These days we think of livery as clothing that identifies a group of people as belonging together, both in colour and design. It has its origins in the custom of a medieval lord giving food and clothing to the people who served him. Clothes would have been given once a year and wine probably at Christmas, as well as food at various times of the year.
After a time, ‘livery’ came to signify just the clothing itself and not the food. Originally the colours were russet or blue, but, after a while, the clothes became part of an identification system at courts across Europe. Clerks wore blue, knights green and squires stripes. Household servants also wore stripes. It wasn’t just lords who did this; guilds also had their own liveries to identify their members.
Wearing a man’s livery meant that you were under his protection. With greater lords, the livery included their heraldic colours, which made it easy to identify their retainers. This was both a blessing and a curse, as it meant that most people were less likely to antagonise them, although it also made them the target of the retinue of a lord who might not be on the best of terms with their lord. It also meant that they were also easily recognisable if they committed a crime whilst wearing their livery. For the lord himself there were also benefits. The more men a lord had dressed in his livery, the more powerful, important and wealthy he seemed to everyone else.
Liveried retainers must often have committed crimes or caused problems, for Parliament tried on several occasions to introduce laws in order to have more control over them during the reign of Richard II. John of Gaunt argued, however, that dealing with a lack of discipline in his household was the responsibility of the lord and not the courts.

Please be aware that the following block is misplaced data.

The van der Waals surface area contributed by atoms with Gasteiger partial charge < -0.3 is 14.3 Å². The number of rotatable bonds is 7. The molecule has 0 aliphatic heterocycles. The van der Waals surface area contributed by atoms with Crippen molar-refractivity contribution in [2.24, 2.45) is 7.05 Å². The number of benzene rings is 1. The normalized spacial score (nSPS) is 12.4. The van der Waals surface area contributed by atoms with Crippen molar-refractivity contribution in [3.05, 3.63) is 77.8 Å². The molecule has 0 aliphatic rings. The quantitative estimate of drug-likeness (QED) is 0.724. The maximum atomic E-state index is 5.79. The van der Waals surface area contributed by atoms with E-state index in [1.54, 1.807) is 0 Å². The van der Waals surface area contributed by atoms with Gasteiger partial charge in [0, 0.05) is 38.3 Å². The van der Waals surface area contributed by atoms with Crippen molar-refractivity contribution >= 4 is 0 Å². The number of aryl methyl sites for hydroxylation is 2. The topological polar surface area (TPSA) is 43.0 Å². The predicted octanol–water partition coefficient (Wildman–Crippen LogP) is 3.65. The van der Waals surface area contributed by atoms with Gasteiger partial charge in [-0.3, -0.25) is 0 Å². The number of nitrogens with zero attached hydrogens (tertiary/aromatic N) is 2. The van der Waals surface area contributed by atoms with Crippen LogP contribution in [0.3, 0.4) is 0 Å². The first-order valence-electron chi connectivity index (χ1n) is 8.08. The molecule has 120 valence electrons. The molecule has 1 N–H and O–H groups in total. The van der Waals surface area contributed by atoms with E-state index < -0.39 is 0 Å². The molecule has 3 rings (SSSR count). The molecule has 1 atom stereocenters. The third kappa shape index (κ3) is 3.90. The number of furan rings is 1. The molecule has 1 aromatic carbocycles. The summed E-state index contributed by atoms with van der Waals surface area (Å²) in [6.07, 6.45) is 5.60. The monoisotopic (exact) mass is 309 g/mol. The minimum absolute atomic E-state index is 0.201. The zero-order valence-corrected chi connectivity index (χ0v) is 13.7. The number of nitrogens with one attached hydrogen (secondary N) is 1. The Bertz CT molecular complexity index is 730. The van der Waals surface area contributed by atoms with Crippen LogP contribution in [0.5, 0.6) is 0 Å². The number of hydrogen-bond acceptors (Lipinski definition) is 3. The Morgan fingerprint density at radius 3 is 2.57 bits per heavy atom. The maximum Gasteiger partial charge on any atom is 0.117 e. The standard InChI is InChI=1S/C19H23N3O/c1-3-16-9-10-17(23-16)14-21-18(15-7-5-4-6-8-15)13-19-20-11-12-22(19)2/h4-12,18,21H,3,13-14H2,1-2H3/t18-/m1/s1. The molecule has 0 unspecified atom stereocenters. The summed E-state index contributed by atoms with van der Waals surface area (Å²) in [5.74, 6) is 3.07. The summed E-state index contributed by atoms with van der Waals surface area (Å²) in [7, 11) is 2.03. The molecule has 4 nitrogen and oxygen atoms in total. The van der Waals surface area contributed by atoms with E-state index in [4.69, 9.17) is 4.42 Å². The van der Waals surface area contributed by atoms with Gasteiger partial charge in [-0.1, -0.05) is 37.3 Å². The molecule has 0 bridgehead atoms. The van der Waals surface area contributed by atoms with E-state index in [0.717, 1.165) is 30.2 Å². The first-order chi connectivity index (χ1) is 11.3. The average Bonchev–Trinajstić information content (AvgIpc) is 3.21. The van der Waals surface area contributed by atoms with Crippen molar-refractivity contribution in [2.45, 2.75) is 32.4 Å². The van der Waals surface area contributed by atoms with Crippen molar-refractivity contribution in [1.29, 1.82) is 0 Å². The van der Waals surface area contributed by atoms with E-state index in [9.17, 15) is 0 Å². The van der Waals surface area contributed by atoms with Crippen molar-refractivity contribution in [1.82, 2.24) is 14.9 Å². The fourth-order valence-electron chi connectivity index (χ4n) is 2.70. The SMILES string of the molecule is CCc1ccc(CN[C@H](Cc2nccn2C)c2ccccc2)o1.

Chaucer, as a member first of the household of the Countess of Ulster and then of her husband, Lionel of Antwerp, would have worn livery and there are records of sums of money being given to him to buy clothes.
The idea of livery also carried over to the army, where each lord had his own retinue of soldiers. In 1346 the Welsh soldiers in the retinue of Edward, Prince of Wales, wore a short white coat with a hood.
A Dictionary of Medieval Terms and Phrases by Christopher Corèdon and Ann Williams
The Time-Traveller’s Guide to Medieval England by Ian Mortimer
A Social History of England 1200 – 1500 ed. W. Mark Ormrod and Rosemary Horrox
Henry of Lancaster’s Expedition to Aquitaine by Nicholas A. Gribit